A Decentralised Social Network

Twitter, one of the most active social media platforms, has been working on a new, decentralised social network, (called Bluesky) for a couple of years now, and earlier this month, Jack Dorsey, Twitter CEO, told investors why he thought that this feature would be of crucial importance for the future of social media.

He said that “the most important thing to focus on in terms of decentralising social media is that it creates a much larger corpus of conversation.”

The co-founder of Twitter, which launched in 2006, suggested that lack of central “governance” allowed people to access a wider social conversation, with more content, and “ranking algorithms that suit people’s needs,” and that the company would be able to “surface more relevant content to users” driving more people to participate in social media. (Because clearly enough people don’t participate yet…)

The Bluesky Project

A new model for social media platforms conceived by the Twitter team in 2019, Bluesky is supposed to provide an alternative to traditional, centralised platforms like Facebook, Instagram or Twitter.

Taking its inspiration from email, Bluesky aims to allow people to connect to each other regardless of what platforms they use, unlike existing channels that only allow users of the same platform to connect.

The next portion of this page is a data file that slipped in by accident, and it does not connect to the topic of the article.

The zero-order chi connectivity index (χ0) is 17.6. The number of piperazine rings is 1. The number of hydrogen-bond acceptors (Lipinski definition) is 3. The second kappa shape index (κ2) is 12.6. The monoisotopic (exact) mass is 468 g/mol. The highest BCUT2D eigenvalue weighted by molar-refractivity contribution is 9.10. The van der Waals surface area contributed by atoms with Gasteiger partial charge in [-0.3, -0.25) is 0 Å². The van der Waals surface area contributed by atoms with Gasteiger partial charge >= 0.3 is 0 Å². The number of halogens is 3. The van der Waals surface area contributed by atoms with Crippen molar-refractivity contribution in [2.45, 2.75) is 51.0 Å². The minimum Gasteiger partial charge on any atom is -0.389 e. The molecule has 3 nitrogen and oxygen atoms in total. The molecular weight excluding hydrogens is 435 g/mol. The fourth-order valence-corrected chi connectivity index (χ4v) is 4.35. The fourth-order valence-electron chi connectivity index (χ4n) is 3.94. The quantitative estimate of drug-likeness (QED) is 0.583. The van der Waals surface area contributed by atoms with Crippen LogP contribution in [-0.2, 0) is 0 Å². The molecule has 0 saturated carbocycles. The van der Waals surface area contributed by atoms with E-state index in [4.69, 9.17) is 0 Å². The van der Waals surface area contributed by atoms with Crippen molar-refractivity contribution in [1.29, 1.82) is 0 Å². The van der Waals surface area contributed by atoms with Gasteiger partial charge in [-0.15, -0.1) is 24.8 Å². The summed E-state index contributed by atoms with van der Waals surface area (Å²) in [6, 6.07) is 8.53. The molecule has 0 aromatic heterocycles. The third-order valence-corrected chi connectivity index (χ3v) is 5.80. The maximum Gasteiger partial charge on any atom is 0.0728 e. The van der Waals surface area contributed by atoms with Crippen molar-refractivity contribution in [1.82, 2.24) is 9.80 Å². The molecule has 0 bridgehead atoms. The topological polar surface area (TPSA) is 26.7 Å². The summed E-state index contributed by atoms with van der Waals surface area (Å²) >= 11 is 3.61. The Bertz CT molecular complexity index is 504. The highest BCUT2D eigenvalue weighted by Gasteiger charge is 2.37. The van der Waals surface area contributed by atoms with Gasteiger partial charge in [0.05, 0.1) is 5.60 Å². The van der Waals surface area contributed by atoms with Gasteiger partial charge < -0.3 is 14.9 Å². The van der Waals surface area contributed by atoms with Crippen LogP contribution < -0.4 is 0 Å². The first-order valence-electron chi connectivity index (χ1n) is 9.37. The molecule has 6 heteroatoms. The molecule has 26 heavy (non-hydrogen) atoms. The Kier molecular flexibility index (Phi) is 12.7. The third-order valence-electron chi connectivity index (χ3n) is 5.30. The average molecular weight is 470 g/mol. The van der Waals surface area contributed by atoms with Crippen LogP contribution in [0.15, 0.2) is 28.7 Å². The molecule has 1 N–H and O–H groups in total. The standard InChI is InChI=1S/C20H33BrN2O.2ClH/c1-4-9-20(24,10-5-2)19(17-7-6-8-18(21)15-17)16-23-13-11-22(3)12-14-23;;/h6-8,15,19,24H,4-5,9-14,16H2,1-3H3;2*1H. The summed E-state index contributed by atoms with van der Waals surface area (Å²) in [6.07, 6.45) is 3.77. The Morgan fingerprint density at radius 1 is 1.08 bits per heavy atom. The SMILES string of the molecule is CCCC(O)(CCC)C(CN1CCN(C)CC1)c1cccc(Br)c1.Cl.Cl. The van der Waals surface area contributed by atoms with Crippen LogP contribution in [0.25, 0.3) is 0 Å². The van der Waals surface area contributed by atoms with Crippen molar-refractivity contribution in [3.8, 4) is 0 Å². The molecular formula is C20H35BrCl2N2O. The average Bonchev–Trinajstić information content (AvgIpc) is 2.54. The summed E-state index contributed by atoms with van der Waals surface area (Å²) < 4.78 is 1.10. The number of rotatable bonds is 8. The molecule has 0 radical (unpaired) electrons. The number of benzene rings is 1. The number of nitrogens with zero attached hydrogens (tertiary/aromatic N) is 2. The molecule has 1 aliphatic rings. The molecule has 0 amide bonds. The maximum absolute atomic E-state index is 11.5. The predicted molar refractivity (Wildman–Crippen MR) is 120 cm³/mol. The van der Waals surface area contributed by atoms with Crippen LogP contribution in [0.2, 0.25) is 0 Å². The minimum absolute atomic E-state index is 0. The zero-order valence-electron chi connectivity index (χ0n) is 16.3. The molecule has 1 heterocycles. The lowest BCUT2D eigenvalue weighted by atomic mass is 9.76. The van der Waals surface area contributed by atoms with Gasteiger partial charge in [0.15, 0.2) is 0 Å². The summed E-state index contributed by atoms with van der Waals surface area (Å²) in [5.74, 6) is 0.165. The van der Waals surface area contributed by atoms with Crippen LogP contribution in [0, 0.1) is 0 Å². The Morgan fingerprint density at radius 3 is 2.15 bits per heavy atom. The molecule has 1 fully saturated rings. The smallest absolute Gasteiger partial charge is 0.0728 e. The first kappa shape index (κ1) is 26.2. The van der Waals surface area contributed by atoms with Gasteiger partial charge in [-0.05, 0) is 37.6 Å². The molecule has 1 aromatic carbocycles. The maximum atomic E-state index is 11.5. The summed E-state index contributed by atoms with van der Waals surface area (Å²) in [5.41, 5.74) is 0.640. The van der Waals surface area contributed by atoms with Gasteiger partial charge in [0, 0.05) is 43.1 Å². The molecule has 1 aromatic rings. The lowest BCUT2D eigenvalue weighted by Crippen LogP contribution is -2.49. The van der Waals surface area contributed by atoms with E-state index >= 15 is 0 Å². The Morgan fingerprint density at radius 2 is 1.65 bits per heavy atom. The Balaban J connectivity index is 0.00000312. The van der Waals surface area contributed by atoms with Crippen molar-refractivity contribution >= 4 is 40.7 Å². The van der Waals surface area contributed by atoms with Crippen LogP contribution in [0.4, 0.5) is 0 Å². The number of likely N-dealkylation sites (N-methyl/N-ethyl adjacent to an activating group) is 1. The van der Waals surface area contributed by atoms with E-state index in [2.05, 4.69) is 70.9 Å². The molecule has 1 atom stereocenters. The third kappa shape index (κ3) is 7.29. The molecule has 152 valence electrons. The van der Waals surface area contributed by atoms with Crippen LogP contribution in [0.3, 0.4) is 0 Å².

Different apps would be able to connect to the platform, and each company would have control only of its own app, “putting the power into the hands of the user” according to Dorsey, and although he says it will still take years to develop, he sees it as allowing other people to make their own social media sites, and people on them being able to connect to people on other social sites as well.

Content Moderation

The issue of content moderation, and particularly “Section 230,” (the US statute that shields platform providers from responsibility for content posted by users), has become a thorny one in recent years, and despite all claims and attempts, it is effectively an impossible one, at least until AI becomes reliable.

500 hours of video were uploaded to YouTube every minute in 2019, the last year for which data is available. 350 million photographs per day were uploaded to Facebook. And that’s before the global pandemic locked everybody into their homes in front of their devices.

Not enough hours exist for humans to keep up with that, and “intelligent algorithms” are not yet capable of the necessary distinctions.

Dorsey seems to think that decentralising social media will help alleviate that problem, but honestly, it will be even harder without “central governance.” (Although possibly what he means is that liability may be more difficult to determine.)

The Future of Social Media

However it is achieved, I do think that eventually there will be just one “Social Media.” Everybody will be on the same network, whether that is because only one network exists, or because they all interface seamlessly with one another, is not really important.

No doubt there will be smaller networks intertwined though this, for interest groups etc. but fundamentally, we will all interact and transact on the same network.

We’re still a long way off from that though I think.